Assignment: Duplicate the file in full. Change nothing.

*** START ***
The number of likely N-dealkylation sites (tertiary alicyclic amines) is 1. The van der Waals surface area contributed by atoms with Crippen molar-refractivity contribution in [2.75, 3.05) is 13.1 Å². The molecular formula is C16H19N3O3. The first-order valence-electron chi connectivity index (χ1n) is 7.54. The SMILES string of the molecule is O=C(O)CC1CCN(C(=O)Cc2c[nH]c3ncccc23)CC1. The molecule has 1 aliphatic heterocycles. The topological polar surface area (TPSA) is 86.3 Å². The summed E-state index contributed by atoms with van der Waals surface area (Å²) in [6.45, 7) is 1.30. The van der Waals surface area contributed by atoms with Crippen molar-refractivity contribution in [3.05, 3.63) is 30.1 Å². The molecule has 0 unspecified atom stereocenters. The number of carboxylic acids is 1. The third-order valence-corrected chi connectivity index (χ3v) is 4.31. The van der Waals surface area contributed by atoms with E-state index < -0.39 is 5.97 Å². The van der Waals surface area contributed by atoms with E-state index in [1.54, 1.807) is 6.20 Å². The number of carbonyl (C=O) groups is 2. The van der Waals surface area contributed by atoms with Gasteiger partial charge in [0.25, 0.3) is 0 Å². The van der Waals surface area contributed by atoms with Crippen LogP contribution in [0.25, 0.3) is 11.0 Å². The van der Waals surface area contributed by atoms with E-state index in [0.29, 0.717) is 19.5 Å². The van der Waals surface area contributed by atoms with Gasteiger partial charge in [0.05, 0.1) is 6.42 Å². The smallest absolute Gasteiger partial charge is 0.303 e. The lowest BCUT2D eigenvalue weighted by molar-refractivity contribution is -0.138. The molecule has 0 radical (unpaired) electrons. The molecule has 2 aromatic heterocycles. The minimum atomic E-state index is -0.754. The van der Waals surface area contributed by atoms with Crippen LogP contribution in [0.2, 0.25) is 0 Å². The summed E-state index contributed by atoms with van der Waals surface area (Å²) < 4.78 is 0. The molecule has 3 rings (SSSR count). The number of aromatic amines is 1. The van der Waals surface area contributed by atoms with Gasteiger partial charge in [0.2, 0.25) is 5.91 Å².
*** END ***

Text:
The number of likely N-dealkylation sites (tertiary alicyclic amines) is 1. The van der Waals surface area contributed by atoms with Crippen molar-refractivity contribution in [2.75, 3.05) is 13.1 Å². The molecular formula is C16H19N3O3. The first-order valence-electron chi connectivity index (χ1n) is 7.54. The SMILES string of the molecule is O=C(O)CC1CCN(C(=O)Cc2c[nH]c3ncccc23)CC1. The molecule has 1 aliphatic heterocycles. The topological polar surface area (TPSA) is 86.3 Å². The summed E-state index contributed by atoms with van der Waals surface area (Å²) in [6.45, 7) is 1.30. The van der Waals surface area contributed by atoms with Crippen molar-refractivity contribution in [3.05, 3.63) is 30.1 Å². The molecule has 0 unspecified atom stereocenters. The number of carboxylic acids is 1. The third-order valence-corrected chi connectivity index (χ3v) is 4.31. The van der Waals surface area contributed by atoms with E-state index < -0.39 is 5.97 Å². The van der Waals surface area contributed by atoms with E-state index in [1.54, 1.807) is 6.20 Å². The number of carbonyl (C=O) groups is 2. The van der Waals surface area contributed by atoms with Gasteiger partial charge in [0.25, 0.3) is 0 Å². The van der Waals surface area contributed by atoms with Crippen LogP contribution in [0.25, 0.3) is 11.0 Å². The van der Waals surface area contributed by atoms with E-state index in [0.29, 0.717) is 19.5 Å². The van der Waals surface area contributed by atoms with Gasteiger partial charge in [0.05, 0.1) is 6.42 Å². The smallest absolute Gasteiger partial charge is 0.303 e. The lowest BCUT2D eigenvalue weighted by molar-refractivity contribution is -0.138. The molecule has 0 radical (unpaired) electrons. The molecule has 2 aromatic heterocycles. The minimum atomic E-state index is -0.754. The van der Waals surface area contributed by atoms with Crippen LogP contribution in [0.2, 0.25) is 0 Å². The summed E-state index contributed by atoms with van der Waals surface area (Å²) < 4.78 is 0. The molecule has 3 rings (SSSR count). The number of aromatic amines is 1. The van der Waals surface area contributed by atoms with Gasteiger partial charge in [0.2, 0.25) is 5.91 Å².